What do you look to when you yearn for solid ground?
Since my childhood, I have always taken a special interest in the practice of gardening. My understanding of this has, like most things, matured over time. When small, I recall the moving around of dirt by my father - a process known as tilling or as I like to call it, "waking up the earth." He would use two small pieces of wood and twine to carefully measure out straightened rows. I would hold one end, and he would slowly move the spade along one side of the cord. Seeds would be placed two inches a part. I remember the thought of wanting to put them in closer proximity to one another. As the season warmed, I was responsible for removing weeds, watering and harvesting. The garden lake beans were my least favorite. It meant a long afternoon on my knees, carefully removing hanging beans from the plant without disturbing the root. There would be many harvests into late August. Straight eight cucumbers, better boy tomatoes, sweet corn, and red leaf lettuce. Year after year, I would beg for him to plant peas, but he insisted that the birds would eat them. No amount of pestering would budge him.
When we bought our first home several years ago in Ohio, there were many "inside" tasks that needed my immediate attention during that first winter. Wallpaper removal, paint and renovating a laundry area. Spring came early that year, and I was eager to transform an overgrown berm area in the front yard into a large raised garden. It was a bigger job than I anticipated. The roots from the shrubs and flowering plants sunk deep into the ground, and I spent several days, wielding a pick axe and chopping down into the swollen clay. Sometimes, the neighbors would stop and admire the force of it all. After time, it was framed with long timbers that were sunk into the ground with ribbed metal rods that had to be pounded in, inch by inch, with a sledge. I added piping so that the ground could breathe and could have a way to purge the excess heavy spring rains. Too much of something is oftentimes just that, too much. Then, I filled the area with topsoil and bag after bag of manure and compost. I knew that the soil held the secret of a healthy garden. This "truth" made itself more and more apparent to me with the passing of each harvest.
Each year, a child or two would help, and we would make rows, more jagged and misshapen than those of my father's. The seeds would be planted closer together and in a less measured way by smaller hands and clumsy fingertips. Things would grow where they weren't supposed to, and in most cases, the yield was too much. I remember one season, I had to lift my youngest son into the middle of the tomato patch to harvest bushels of bright orange cherry tomatoes that could not be reached in any other way. Mindy would always remind me that I had "filled it too full." I agreed. She often compared the garden to my life. I nodded at that too. More silently though.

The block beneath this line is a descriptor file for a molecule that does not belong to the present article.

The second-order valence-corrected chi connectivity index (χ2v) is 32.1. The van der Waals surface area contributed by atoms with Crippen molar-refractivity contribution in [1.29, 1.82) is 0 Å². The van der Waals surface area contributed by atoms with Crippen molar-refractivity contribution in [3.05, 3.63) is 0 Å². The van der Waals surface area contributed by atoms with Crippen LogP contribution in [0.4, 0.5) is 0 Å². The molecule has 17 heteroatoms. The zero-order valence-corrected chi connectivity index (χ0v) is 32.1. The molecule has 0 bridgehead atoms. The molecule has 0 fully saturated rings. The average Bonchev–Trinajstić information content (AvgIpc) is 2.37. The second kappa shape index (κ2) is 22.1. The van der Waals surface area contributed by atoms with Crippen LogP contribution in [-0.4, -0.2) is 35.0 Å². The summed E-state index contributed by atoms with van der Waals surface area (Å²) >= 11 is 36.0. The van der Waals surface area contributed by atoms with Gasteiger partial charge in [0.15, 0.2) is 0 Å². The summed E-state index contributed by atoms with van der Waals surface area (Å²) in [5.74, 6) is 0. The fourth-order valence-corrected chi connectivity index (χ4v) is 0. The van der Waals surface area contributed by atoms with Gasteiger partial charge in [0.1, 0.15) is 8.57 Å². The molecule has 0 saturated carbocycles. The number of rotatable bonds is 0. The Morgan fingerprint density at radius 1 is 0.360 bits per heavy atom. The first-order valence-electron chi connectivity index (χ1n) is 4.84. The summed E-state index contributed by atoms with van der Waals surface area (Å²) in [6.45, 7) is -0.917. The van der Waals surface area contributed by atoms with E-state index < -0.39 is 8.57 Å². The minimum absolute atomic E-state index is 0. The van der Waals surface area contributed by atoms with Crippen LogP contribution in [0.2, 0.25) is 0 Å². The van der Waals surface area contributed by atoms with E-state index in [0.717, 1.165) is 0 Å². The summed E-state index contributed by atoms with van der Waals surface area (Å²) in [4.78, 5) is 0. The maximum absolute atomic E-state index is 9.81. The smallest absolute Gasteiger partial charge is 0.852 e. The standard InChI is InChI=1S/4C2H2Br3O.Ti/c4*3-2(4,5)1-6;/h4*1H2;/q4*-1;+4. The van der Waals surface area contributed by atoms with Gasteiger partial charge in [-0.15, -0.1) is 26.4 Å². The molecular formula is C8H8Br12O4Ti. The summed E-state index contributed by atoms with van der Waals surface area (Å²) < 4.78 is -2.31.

There was always a surplus, and neighbors and strangers would fill buckets and wheelbarrows. My children would eat rows and rows of snow peas until their little tummies were satiated. The birds never came even though they flew high above in the sky. My father's assumptions were flawed. The night I left Ohio to make the first of two trips to Idaho, I spent some time at my garden; placed my hands on the soil. My chest filled with gratitude. With loss. I knew there would be other gardens. I also knew that this one was special. It had provided a container to deal with my own uneasiness. It gave me solid ground.
Since arriving in Idaho, I have been preoccupied with the work of transition. My brother-in-law spent money building raised beds, filling them with topsoil and then planting various seeds. He had a sprinkler system built. But the output has never lived up to its billing. After time, I decided I would intervene. The soil needed to be conditioned; it needed to be broken up so that in the scorching July heat that blankets the whole "Treasure Valley," the water that sprays by hand from the garden hose could find the thirsty roots. My oldest son and I take turns pulling weeds and compensating for nutrition-deficient soil with organic matter and the equivalent of human steroids. After a month or two, I am finally hopeful that the plants in this garden might have a chance to thrive, producing a humble harvest. But I'm not sure.
It's a reminder to me that the things themselves are important. But more importantly is the time spent in the garden by the gardener; the proximity of the hands to earth. You can't just put things into insufficient conditions and walk away from them. It's just not enough. There's something to say about loving attention and the impact that has on both. What is being gardened; what is being tended to? The garden? The gardener? The people gathering its bounty? I'm not really sure.
There are certainly flaws to my thinking. But I imagine that the lessons of a lifetime can be learned in a garden.